How to remember plant names.
Every mountain leader needs to learn some names of plants growing in the hills. Even if you are not a mountain leader it can add a lot of pleasure to your walk if you can name some of things you see growing. But it's not always easy to remember the names. One thing that can help is to learn some interesting things about the plant. Give it a back story and you are more likely to remember its name.
Thinking of really daft images also work. Let your creativty fly with ridiculous situations that include the plant, its name and perhaps an aspect of its back story. The more ridiculous it is, the more memorable it will be for you.
So, here is more information about some common plants as well as some things that might just help you remember them.
Freddy fungus and Annie alga were deeply in love. Freddy said "I'll provide the house" and Annie said "I'll provide the food", and together they lived in perfect harmony.
This is a lichen. Lichens are made up of two things, a fungus and an alga. The fungus provides the structure of the plant (the house) and the alga captures and provides minerals for the fungus as well as for itself. The lichen is a symbiotic relationship of the two things. One without the other is nothing. This particular one is sometimes Devil's Matchsticks and it's got a fancy latin name that I don't know!
Sundew is awesome! It is one of two plants in the UK that eats insects. The sticky beads of enzymes on the ends of the hairs on its leaves catch small flys and spiders and digest them, giving the plant an advantage over other plants. This allows it to grow in very poor ground, mostly boggy bits of peat. The one above is in flower, something I have not seen very often. You can also see spiders and flys in its leaves.
It is called sundew because, when the sun has dried off all the dew on other plants, the sundew looks like it still has drops of dew on its leaves. This used to scare people (a long time ago) so the plant was thought to have slightly sinister properties. Which is true - animal eating plants are scary! Don't stick your finger in one of these, it will have your arm off in seconds.
Butterwort is the other midgie eater. It has hairs and enzymes in the curls of its pale green leaves which catch spiders and flies where they get digested. It also lives in wet, boggy areas where other plants struggle to survive. Next time you are churning your milk, bung in a bit of butterwort. The enzymes will help your milk turn into butter.
Bog asphodel is one of my favourites. It's rich yellow flowers with spiky petals pointing up at the sky are like ladies hands with long slender fingers catching bright rays of sunshine. That's the daft image I used to help me remember the plant. The hands are ladies hands because bog asphodel was used by women to colour their hair and the plant can be used for dying other things as well.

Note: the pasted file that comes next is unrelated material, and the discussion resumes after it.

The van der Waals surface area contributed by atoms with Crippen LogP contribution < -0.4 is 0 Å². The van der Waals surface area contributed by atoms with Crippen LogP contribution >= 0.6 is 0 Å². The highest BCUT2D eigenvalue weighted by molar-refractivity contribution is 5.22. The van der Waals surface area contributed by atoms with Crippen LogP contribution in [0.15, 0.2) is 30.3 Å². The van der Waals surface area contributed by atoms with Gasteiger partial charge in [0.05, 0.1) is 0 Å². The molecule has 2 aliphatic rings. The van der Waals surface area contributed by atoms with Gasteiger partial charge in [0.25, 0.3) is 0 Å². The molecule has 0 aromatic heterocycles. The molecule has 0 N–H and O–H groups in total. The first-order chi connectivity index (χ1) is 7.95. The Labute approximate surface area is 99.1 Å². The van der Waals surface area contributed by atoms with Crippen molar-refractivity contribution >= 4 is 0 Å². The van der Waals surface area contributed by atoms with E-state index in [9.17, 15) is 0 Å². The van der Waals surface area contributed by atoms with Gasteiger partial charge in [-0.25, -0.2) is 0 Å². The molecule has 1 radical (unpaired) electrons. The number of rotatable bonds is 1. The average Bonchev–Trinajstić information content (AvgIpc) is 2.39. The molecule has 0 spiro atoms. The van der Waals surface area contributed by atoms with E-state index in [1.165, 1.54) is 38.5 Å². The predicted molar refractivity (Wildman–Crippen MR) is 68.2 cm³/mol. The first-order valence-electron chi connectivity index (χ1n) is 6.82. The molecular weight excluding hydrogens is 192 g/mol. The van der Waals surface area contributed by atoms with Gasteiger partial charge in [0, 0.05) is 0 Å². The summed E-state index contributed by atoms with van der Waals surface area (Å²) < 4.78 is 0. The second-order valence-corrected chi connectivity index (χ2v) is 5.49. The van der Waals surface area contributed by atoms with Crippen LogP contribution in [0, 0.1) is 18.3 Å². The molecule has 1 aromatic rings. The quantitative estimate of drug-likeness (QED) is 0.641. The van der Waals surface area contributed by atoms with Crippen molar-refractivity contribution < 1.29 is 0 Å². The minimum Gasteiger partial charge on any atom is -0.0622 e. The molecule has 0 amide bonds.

Bog asphodel used to be called bone breaker. Crofters found that cattle eating the flowers were more likely to break bones in their legs. What they didn't know is that this flower grows in quite acidic conditions, where there is very little calcium. It was the lack of calcium in the cows' diet that led to brittle bones and more chance of broken legs, not eating the bog asphodel.
Lousewort is a very common pink flower that might occasionally be found with a white flower. There are white lousewort on Buachaille Etive Mor. The funny shaped flowers reminded me of some of the puppets in Sesame Street or The Muppets, and helped me remember the plant. It looks pretty and delicate, but it is quite mean. Under the ground, its roots eat into those of neighbouring plants to gain more minerals and to give it an advantage over them.
Imagine a small caveman, about 20cm tall, running around the highlands in his animal skin clothes. He'd have a club in his hands to donk things with, such as dinosaurs or other tiny cavemen. Club moss would be the ideal size and shape for a club for a tiny cave man, but quite ineffective since it is normally soft and light. Club moss sometimes has spores in the ends of its clubs that ping off when you brush past. The spores can go for 30cm or more, and you can trigger them to fly off with your finger. Try it next time. The club moss trailing down the rock in the picture is antler club moss, a variety that creeps along the ground and can be many metres long. Fir club moss grows in little clumps and alpine club moss is much more compact and low growing,
Orchids are beautiful flowers that are quite common. There are a few varieties in our hills, and they all grow in stiff stems with a head of lovely flowers. This one is a heath spotted orchid, the one you are most likely to see in the hills. I used to think that orchids were reserved to rainforests where David Attenborough went to make TV nature programmes. Now I know they are common across the UK and quite easy to find. This does not detract from them though, they are fantastic flowers.
Next time we'll have a look at bog cotton, eyebright, the fabulous sphagnum moss and some others.
Loved this - thanks!
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Self reliance is a fundamental principle of mountaineering. By participating we accept this and take responsibility for the decisions we make. These blog posts and conditions reports are intended to help you make good decisions. They do not remove the need for you to make your own judgements when out in the hills.